Is the sale by Ameriprise Financial of its Securities America advisory services unit to Ladenburg Thalmann a harbinger of yet another wave -- or wavelet -- of consolidation in the asset management industry?

Certainly back in 2009-2010, in the wake of the major crash in markets and the dramatic pullback of shell-shocked investors into safe havens like bank accounts, there was a wave of consolidations of all sizes and a significant decline in the overall number of financial advisors. Now, reports are showing that investors are again pulling their money out of not just equities but also fixed income and hybrid funds and putting their assets into money market funds, the types of investments that hardly require the assistant of an advisor.

So the question has to be asked: Even after the significant contraction of the industry a year or two ago, are we likely to see yet more?

S&P asset management industry analyst Chris Maimone thinks so, but he said Ameriprise's $150 million sale of Securities America, the nation's seventh-largest independent broker-dealer, may not be part of it.

He told On Wall Street, “Equity volume is trending lower, and as we see further marginal economic date coming out, it dampens investor confidence and reduces investor activity. It’s certainly feasible that we could see more consolidation, especially of smaller players who have less flexibility and staying power. It is reasonable to expect more consolidation.”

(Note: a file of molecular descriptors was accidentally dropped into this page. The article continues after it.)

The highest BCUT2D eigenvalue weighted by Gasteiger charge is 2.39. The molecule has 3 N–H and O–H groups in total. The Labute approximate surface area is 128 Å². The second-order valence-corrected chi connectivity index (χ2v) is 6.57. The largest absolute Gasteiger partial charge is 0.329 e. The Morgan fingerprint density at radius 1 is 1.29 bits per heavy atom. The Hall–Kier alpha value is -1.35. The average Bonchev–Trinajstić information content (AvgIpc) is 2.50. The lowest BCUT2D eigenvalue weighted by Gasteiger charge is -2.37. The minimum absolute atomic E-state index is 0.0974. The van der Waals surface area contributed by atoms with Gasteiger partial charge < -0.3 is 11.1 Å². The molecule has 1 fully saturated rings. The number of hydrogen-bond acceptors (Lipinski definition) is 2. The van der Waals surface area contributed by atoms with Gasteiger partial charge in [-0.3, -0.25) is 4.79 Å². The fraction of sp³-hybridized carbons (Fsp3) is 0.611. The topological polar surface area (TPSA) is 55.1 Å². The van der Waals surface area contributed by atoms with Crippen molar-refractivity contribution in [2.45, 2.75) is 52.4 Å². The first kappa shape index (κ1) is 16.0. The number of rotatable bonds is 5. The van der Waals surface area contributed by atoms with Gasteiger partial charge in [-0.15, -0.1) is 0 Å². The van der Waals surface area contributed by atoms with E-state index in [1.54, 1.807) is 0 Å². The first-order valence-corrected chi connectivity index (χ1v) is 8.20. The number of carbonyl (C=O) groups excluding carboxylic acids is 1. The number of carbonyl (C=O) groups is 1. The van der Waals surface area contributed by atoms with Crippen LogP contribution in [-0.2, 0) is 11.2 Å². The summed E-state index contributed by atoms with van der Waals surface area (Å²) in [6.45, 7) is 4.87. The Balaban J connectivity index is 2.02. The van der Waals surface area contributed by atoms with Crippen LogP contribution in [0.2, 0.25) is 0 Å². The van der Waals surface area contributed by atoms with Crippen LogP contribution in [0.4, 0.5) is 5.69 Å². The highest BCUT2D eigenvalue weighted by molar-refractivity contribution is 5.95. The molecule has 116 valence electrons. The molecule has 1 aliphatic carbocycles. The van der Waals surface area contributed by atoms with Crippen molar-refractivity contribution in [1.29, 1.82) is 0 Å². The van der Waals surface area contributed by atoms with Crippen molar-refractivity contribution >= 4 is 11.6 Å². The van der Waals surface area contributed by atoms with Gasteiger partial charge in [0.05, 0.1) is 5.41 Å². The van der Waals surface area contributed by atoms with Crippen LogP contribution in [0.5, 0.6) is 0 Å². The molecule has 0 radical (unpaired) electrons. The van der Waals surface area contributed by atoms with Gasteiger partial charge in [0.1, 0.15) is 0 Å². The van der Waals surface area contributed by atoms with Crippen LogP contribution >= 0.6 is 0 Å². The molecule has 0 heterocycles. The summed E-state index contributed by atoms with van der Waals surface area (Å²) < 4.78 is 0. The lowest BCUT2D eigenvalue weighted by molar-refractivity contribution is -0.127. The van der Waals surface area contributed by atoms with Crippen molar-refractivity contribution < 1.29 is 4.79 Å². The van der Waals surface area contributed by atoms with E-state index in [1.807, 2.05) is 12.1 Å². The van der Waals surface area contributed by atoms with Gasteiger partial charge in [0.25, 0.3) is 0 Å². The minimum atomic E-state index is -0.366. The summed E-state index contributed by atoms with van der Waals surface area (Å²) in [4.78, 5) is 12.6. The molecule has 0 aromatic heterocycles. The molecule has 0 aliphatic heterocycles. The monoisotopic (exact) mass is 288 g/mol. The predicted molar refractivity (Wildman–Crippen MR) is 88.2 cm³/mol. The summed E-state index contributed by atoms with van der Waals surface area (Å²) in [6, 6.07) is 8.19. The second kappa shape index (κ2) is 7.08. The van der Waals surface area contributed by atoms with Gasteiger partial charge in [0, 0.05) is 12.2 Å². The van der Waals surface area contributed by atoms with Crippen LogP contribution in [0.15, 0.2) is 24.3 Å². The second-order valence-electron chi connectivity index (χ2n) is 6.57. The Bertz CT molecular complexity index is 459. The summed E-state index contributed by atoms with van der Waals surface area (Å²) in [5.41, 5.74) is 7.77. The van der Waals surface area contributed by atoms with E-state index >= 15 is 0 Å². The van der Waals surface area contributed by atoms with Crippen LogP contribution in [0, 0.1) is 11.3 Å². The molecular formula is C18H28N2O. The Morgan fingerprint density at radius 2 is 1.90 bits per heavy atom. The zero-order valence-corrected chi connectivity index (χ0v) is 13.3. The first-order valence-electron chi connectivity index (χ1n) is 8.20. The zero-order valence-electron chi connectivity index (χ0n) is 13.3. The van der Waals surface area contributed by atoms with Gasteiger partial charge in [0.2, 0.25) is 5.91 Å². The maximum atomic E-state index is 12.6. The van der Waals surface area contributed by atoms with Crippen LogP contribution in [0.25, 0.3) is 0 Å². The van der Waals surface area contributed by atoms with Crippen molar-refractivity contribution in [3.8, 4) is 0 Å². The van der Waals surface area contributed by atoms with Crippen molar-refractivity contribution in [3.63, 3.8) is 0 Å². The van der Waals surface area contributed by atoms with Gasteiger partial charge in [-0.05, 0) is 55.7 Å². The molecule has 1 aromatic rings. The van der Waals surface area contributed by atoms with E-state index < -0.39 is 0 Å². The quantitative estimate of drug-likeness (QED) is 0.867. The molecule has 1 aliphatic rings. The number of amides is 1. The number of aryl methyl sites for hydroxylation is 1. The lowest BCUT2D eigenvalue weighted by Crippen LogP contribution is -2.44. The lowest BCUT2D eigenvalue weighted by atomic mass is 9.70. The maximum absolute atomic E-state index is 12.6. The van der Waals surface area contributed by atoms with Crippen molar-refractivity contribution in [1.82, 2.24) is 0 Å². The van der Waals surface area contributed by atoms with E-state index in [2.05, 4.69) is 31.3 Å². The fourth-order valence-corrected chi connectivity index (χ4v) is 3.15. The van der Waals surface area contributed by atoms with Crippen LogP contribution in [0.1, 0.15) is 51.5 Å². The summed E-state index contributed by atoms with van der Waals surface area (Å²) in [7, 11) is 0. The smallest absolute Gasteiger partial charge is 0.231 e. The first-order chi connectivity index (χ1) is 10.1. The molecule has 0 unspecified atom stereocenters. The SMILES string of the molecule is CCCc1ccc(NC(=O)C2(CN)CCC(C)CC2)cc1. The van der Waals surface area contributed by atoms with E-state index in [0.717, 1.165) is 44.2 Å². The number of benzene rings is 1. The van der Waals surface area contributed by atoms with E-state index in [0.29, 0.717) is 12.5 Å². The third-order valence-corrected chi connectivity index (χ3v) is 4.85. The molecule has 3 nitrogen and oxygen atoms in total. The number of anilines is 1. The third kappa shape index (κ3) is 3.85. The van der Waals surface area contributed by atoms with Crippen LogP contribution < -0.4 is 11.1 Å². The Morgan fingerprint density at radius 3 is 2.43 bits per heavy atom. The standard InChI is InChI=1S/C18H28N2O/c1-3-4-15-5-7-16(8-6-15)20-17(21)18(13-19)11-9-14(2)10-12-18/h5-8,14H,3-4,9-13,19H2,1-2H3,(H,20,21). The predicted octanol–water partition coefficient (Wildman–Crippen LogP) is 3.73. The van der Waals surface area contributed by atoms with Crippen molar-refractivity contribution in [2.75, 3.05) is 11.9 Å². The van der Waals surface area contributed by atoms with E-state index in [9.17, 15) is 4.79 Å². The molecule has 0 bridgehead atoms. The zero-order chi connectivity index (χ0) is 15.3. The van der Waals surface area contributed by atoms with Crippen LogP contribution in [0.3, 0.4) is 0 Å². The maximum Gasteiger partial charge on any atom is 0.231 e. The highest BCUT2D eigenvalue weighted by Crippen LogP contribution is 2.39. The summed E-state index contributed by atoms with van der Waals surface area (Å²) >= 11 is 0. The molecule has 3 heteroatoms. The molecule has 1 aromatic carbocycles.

He adds, “At the same time, this particular sale of Securities America by Ameriprise has more to do with Ameriprise wanting to focus on their brand. In addition, they did book a profit on the sale.”

Haywood Sloan, a principal at Diversified Services Group, disagrees about the likelihood of any new or renewed consolidation trend in the assets management sector of the financial services industry.  “I think that after 2009 and 2010, which saw a huge wave of consolidation, we’re still working through all that. It will take time for everything to get digested,” he said. “I wouldn’t be surprised if we saw consolidation take a breather.”  

“Still,” he added, “there may be some consolidation that is more about growth, not shrinkage.”

Paul Reilly, CEO of Raymond James, agrees, saying in an article on the company’s website yesterday that the current environment is “not the same” as the one in 2008-2009. He writes that financial companies in general today are more liquid and less leveraged, so expects to see fewer failures and fewer consolidations.

As for the impact of the sale of Securities America, S&P’s Maimone says it will probably be minimal, at most. “You won’t see a net increase or decrease in offices and personnel,” he explained, “so the competitive environment in individual markets shouldn’t change.”  

He added that there are unlikely to be many departures from Securities America going forward, saying, “Ameriprise announced that it was putting the unit on the block months ago and so people who wanted to leave already have left.”

For more details and background on the Ladenburg Thalmann purchase of Securities America, take a look at these stories:

In Huddle With Management, Securities America Advisors Learn Fate

Ladenburg Thalmann Snaps Up Securities America




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